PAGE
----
The prediction of more permanent legislative action did not come to pass, and the prediction of new litigation did. The court, Bedsworth wrote, therefore “must respond to Cassandra,” whose “punishment for refusing to have sex with Apollo was a ‘gift’ of accurate prophecy accompanied by the curse of having no one listen to her.”

Orange Superior Court Judge Kirk Nakamura dismissed Sturgeon’s new lawsuit, sustaining a demurrer without leave to amend. Sturgeon’s motion to transfer the appeal to Div. One, on the ground that division decided the first two appeals, was denied.

Bedsworth said the trial judge was correct in ruling that the passage of time had not rendered the new law unconstitutional.

“[T]he Legislature built better than it knew,” the justice said, concluding that while further legislation may be desirable, it is not constitutionally necessary, because the law does not delegate compensation decisions to counties.

“Properly construed, section 68220 requires those counties paying supplemental benefits as of July 1, 2008, to continue paying them on the same terms and conditions as were in effect on July 1, 2008, and to pay them to all judges of the county’s superior court, not just those judges who held office as of July 1, 2008,” Bedsworth explained. “Counties thus have no discretion under section 68220 to fix compensation – it has already been fixed by the Legislature.”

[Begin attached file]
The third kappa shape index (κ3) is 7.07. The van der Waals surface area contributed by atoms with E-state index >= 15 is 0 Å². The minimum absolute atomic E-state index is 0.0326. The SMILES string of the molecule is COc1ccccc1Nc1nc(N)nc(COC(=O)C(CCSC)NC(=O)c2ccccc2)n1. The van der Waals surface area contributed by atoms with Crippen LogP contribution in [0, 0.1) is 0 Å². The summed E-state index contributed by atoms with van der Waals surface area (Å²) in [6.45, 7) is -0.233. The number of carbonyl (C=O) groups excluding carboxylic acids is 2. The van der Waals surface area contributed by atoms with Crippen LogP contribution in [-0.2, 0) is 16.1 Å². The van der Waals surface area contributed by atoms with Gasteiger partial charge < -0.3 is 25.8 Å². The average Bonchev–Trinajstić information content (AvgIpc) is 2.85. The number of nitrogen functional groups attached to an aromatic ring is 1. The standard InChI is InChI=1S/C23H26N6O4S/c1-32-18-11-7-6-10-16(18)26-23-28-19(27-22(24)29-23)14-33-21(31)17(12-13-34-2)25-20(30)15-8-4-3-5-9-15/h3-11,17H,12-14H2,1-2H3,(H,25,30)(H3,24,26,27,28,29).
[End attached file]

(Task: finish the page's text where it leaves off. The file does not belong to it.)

‘Plain, Mandatory Language’

The jurist concluded that “[t]he plain, mandatory language” of the statute supported the county’s position, even though the Legislative Counsel’s Office interpreted the legislation as applying only to judges who were receiving supplemental benefits on July 1, 2008. In providing that benefits should continue to be paid to judges “of a court whose judges received” such payments, lawmakers made “a painstaking, carefully considered organization of words that illuminates the content of the statute.”

This “very unusual and particular phraseology,” he said, “…is not only unambiguous, it is meticulous and carefully chosen,” and cannot be ignored by the court.

Bedsworth acknowledged that the court’s interpretation renders as surplusage a sentence in the legislation reading: “The county is also authorized to elect to provide benefits for all judges in the county.”

But the canon imploring courts to avoid treating legislative language as surplusage cannot be followed, the jurist said, where it would be inconsistent with the clear intent of the Legislature and would render the legislation unconstitutional under the first Sturgeon decision.

“As between an interpretation of a statute that renders it unconstitutional in operation, and an interpretation that makes it constitutional even though it jettisons a sentence, we must of course choose the latter,” he said.

The case is Sturgeon v. County of Los Angeles, G05016.